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Entertainment Review: Chhatriwali

It’s not quite clear why filmmakers suddenly think audiences need to be lectured on condom use—Chhatriwali is the third film in recent times to take up the subject, after Helmet and Janhit Mein Jaari. (Chhatri and helmet are slang for condom).

It is inevitable that the tone of the film, directed by Tejas Prabha Vijay Deoskar, would get hectoring, while it makes its case for sex education in schools and excoriates the men who let their wives suffer due to their old-fashioned attitudes.

The film is set in Karnal, for no other reason but to mention the name of the Kalpana Chawla a few times; the Haryana town is famous for the astronaut and wrestling champs. Chemistry graduate Sanya Dhingra (Rakul Preet Singh) struggles to get a job in the conservative town, and is forced to work as a quality control manager in a condom factory run by Ratan Lamba (Satish Kaushik).

She hopes to quit in a year, but before that she falls in love and gets married to Rishi Kalra (Sumeet Vyas), who runs a shop selling pooja material. His brother Rajan (Rajesh Tailang) is the controlling man of the house, whose wife (Prachee Shah Pandya) is sickly ostensibly due to repeated abortions, miscarriage and use of emergency contraceptive pills. She does not have the nerve to tell her husband to use protection, and strangely, a biology teacher is so clueless about health issues. The parents are silent, shadowy people, just hovering in the background.

Sanya pretends that she works in an umbrella factory, too uncomfortable to tell the truth to her husband who does not want to use protection, which he believes is only meant for lovers not married couples. These people must belong to a different era, condoms are now openly advertised, displayed in shops and sold. Nobody could be that ignorant!

When Sanya learns of her sister-in-law’s suffering through her teenage daughter, she immediately flies into activist mode, trying to get the neighbourhood women to get their husbands to use condoms, and insisting to the school principal that he teach the kids about reproductive systems and sexual health. Surprisingly the medical store owner objects the most to the sale of condoms, that he calls ashleel. Of course, all it needs is a stern talking to for everyone to fall in line and agree with Sanya.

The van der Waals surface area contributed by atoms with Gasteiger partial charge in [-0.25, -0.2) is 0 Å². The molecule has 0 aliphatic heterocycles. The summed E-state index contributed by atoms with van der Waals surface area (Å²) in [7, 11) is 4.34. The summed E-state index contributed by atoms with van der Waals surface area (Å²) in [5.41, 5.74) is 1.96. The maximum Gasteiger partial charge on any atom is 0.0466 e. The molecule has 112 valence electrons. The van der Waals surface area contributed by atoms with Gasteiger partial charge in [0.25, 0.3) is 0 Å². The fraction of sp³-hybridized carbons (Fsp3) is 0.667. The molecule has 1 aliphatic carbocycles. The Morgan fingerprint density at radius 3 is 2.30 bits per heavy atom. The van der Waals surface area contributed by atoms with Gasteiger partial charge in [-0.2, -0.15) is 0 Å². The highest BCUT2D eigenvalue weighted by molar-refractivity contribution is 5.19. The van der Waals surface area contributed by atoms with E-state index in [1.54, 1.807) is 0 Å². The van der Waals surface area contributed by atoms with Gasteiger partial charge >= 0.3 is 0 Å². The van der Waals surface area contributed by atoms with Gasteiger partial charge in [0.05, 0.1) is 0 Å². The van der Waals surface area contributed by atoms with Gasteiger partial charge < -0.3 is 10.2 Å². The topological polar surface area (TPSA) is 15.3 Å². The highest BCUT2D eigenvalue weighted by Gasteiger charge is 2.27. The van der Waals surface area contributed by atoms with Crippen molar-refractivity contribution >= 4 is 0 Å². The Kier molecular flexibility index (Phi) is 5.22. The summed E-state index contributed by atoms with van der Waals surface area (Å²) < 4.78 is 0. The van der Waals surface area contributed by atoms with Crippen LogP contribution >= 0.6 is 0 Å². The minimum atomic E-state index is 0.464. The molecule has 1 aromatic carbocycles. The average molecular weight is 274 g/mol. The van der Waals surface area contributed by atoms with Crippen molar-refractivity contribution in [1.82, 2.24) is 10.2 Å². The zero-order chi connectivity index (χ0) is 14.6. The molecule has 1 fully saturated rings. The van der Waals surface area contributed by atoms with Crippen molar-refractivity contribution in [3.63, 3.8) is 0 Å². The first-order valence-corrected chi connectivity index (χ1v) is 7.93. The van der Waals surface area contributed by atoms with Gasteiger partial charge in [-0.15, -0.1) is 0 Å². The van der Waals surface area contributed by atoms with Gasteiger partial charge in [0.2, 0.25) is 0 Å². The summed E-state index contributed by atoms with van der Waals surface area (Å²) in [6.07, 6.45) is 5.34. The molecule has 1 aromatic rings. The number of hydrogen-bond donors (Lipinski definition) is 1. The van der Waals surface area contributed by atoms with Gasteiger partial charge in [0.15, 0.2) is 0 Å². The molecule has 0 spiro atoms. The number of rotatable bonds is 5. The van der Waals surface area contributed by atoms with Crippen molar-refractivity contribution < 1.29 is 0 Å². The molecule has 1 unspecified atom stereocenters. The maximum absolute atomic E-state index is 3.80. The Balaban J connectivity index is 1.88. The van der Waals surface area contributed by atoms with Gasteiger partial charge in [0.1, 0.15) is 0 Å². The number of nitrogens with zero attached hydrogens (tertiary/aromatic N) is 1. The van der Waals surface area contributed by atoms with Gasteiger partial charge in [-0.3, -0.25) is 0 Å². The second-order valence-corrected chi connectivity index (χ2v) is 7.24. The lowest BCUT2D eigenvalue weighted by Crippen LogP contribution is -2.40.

The humourless plot is too contrived. Does Karnal have just one medical shop and one school? There are enough men working in the condom factory, why is it only difficult to get a manager? And if it is so problematic to manufacture condoms, why does Lamba have the factory, instead of some other business.

Rakul Preet Singh is passable, in the lead role, though she must get over the habit of using that wide-eyed Barbie expression and look cute.

Never mind how it is put across, the message of Chhatriwali is important—that women have to take charge of their own health and men must comply with their wishes. But if small town folk are so backward, then this line up of ‘educational’ films is not going to change their minds; and if they are progressing, then the conveyor belt of sermonizing films can be halted.

Chhatriwali 

Directed by Tejas Prabha Vijay Deoskar

Cast: Rakul Preet Singh, Sumeet Vyas, Rajesh Tailang and other

On Zee5

Deepa Gahlot
Deepa Gahlot is one of India’s seniormost and best-known entertainment journalists. A National Award-winning fim critic and author of several books on film and theatre. She tweets at @deepagahlot

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